Anthony seeks to ‘fill the gap’ for Michiganders as one of the Senate’s top leaders •

After a little more than a year in the Michigan Senate, where she chairs one of the Legislature’s most powerful committees, Sen. Sarah Anthony (D-Lansing) describes the experience as a “whirlwind.” 

The state Senate had been led by Republicans since January 1984 — only weeks after Anthony was born. But that changed on Jan. 1, 2023, when she was among senators who were sworn into office under a Democratic majority.

Now as the head of the Senate Appropriations Committee — the first Black woman to serve in the role — Anthony was candid with the Advance during a 40-minute interview last month in her Capitol office. 

“I have had to learn to balance multiple things,” said Anthony, 40. “How to build up my own confidence. I’ve spoken pretty openly about imposter syndrome [defined as the persistent inability to believe that one’s success is deserved or has been legitimately achieved as a result of one’s own efforts or skills] that I’ve had my whole life. The degrees, the credentials, all these different trophies and things. Some days, I just wake up and say, ‘Maybe I don’t know what I’m doing. Maybe I’m not supposed to be here.’”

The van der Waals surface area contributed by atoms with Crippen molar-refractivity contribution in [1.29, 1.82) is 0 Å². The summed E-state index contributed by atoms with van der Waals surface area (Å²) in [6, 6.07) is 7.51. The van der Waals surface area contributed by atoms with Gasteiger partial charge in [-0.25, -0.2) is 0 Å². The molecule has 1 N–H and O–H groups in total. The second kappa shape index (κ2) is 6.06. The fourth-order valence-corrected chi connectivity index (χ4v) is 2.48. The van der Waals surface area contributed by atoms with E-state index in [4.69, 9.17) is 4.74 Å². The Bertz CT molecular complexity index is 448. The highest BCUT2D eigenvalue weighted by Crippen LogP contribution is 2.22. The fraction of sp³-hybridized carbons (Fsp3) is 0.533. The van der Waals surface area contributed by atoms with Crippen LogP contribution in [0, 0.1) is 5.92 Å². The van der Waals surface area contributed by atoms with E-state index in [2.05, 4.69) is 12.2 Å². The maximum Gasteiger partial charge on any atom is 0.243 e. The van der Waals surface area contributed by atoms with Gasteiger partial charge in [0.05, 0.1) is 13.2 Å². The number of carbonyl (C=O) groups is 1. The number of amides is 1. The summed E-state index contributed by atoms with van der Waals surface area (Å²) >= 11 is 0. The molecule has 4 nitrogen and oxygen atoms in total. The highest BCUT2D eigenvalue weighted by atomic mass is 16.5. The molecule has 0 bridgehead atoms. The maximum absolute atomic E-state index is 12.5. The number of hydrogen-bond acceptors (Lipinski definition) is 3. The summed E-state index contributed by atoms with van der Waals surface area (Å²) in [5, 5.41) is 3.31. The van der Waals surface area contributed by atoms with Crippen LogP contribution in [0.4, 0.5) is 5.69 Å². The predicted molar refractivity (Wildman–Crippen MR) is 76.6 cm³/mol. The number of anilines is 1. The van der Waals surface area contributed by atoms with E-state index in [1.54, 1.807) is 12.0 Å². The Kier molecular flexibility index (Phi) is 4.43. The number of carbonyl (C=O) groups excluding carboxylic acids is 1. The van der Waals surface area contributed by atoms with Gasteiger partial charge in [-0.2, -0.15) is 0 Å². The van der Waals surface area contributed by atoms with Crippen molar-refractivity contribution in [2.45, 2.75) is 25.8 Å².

However, Anthony quickly adds that her faith, her family and her friends have helped to ground her, encourage her and empower her.  

“I’m walking through that and getting quite good at this job,” Anthony said. 

Senate Appropriations Chair Sarah Anthony stands alongside her new portrait that will hang in the State Capitol Photo Credit Jessica Case, Michigan Senate Democrats